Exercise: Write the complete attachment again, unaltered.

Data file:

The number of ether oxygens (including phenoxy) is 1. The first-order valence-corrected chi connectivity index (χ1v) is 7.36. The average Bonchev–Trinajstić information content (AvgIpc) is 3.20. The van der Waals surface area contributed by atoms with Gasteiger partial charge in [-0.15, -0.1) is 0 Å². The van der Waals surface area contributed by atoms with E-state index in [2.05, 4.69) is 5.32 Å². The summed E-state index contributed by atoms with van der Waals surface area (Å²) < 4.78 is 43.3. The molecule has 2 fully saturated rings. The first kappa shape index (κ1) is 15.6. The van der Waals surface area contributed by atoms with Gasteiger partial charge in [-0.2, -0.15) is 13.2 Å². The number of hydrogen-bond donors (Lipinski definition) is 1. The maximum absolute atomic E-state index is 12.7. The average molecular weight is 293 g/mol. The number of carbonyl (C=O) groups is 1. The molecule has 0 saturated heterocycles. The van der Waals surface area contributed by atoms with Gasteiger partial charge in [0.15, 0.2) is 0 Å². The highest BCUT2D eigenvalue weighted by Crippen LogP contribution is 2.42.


The number of ether oxygens (including phenoxy) is 1. The first-order valence-corrected chi connectivity index (χ1v) is 7.36. The average Bonchev–Trinajstić information content (AvgIpc) is 3.20. The van der Waals surface area contributed by atoms with Gasteiger partial charge in [-0.15, -0.1) is 0 Å². The van der Waals surface area contributed by atoms with E-state index in [2.05, 4.69) is 5.32 Å². The summed E-state index contributed by atoms with van der Waals surface area (Å²) < 4.78 is 43.3. The molecule has 2 fully saturated rings. The first kappa shape index (κ1) is 15.6. The van der Waals surface area contributed by atoms with Gasteiger partial charge in [-0.2, -0.15) is 13.2 Å². The number of hydrogen-bond donors (Lipinski definition) is 1. The maximum absolute atomic E-state index is 12.7. The average molecular weight is 293 g/mol. The number of carbonyl (C=O) groups is 1. The molecule has 0 saturated heterocycles. The van der Waals surface area contributed by atoms with Gasteiger partial charge in [0.15, 0.2) is 0 Å². The highest BCUT2D eigenvalue weighted by Crippen LogP contribution is 2.42.